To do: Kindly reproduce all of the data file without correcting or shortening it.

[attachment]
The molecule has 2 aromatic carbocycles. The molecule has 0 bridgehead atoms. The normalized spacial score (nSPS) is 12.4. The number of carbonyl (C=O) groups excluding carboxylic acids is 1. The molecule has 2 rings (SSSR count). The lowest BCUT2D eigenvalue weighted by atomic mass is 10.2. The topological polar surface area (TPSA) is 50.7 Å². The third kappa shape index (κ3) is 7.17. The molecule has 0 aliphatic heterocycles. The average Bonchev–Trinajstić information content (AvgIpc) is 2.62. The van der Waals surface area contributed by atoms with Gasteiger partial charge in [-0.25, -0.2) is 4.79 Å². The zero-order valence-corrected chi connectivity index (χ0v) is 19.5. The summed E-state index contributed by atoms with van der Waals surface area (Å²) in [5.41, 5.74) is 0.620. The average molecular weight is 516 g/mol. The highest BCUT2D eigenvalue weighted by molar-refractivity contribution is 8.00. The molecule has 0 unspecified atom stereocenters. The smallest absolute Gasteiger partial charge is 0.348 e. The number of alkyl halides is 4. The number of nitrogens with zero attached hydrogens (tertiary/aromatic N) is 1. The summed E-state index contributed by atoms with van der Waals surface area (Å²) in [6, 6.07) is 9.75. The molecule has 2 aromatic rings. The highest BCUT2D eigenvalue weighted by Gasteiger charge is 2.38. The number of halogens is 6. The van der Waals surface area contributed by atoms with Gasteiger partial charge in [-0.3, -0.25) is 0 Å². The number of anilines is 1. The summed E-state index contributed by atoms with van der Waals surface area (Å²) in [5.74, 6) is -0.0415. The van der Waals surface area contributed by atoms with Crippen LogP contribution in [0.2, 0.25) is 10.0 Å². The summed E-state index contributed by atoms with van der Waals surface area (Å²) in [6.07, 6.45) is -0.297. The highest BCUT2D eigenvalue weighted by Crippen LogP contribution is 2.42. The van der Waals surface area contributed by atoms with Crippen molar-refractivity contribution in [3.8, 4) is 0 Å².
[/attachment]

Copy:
The molecule has 2 aromatic carbocycles. The molecule has 0 bridgehead atoms. The normalized spacial score (nSPS) is 12.4. The number of carbonyl (C=O) groups excluding carboxylic acids is 1. The molecule has 2 rings (SSSR count). The lowest BCUT2D eigenvalue weighted by atomic mass is 10.2. The topological polar surface area (TPSA) is 50.7 Å². The third kappa shape index (κ3) is 7.17. The molecule has 0 aliphatic heterocycles. The average Bonchev–Trinajstić information content (AvgIpc) is 2.62. The van der Waals surface area contributed by atoms with Gasteiger partial charge in [-0.25, -0.2) is 4.79 Å². The zero-order valence-corrected chi connectivity index (χ0v) is 19.5. The summed E-state index contributed by atoms with van der Waals surface area (Å²) in [5.41, 5.74) is 0.620. The average molecular weight is 516 g/mol. The highest BCUT2D eigenvalue weighted by molar-refractivity contribution is 8.00. The molecule has 0 unspecified atom stereocenters. The smallest absolute Gasteiger partial charge is 0.348 e. The number of alkyl halides is 4. The number of nitrogens with zero attached hydrogens (tertiary/aromatic N) is 1. The summed E-state index contributed by atoms with van der Waals surface area (Å²) in [6, 6.07) is 9.75. The molecule has 2 aromatic rings. The highest BCUT2D eigenvalue weighted by Gasteiger charge is 2.38. The number of halogens is 6. The van der Waals surface area contributed by atoms with Gasteiger partial charge in [-0.3, -0.25) is 0 Å². The number of anilines is 1. The summed E-state index contributed by atoms with van der Waals surface area (Å²) in [5.74, 6) is -0.0415. The van der Waals surface area contributed by atoms with Crippen LogP contribution in [0.2, 0.25) is 10.0 Å². The summed E-state index contributed by atoms with van der Waals surface area (Å²) in [6.07, 6.45) is -0.297. The highest BCUT2D eigenvalue weighted by Crippen LogP contribution is 2.42. The van der Waals surface area contributed by atoms with Crippen molar-refractivity contribution in [3.8, 4) is 0 Å².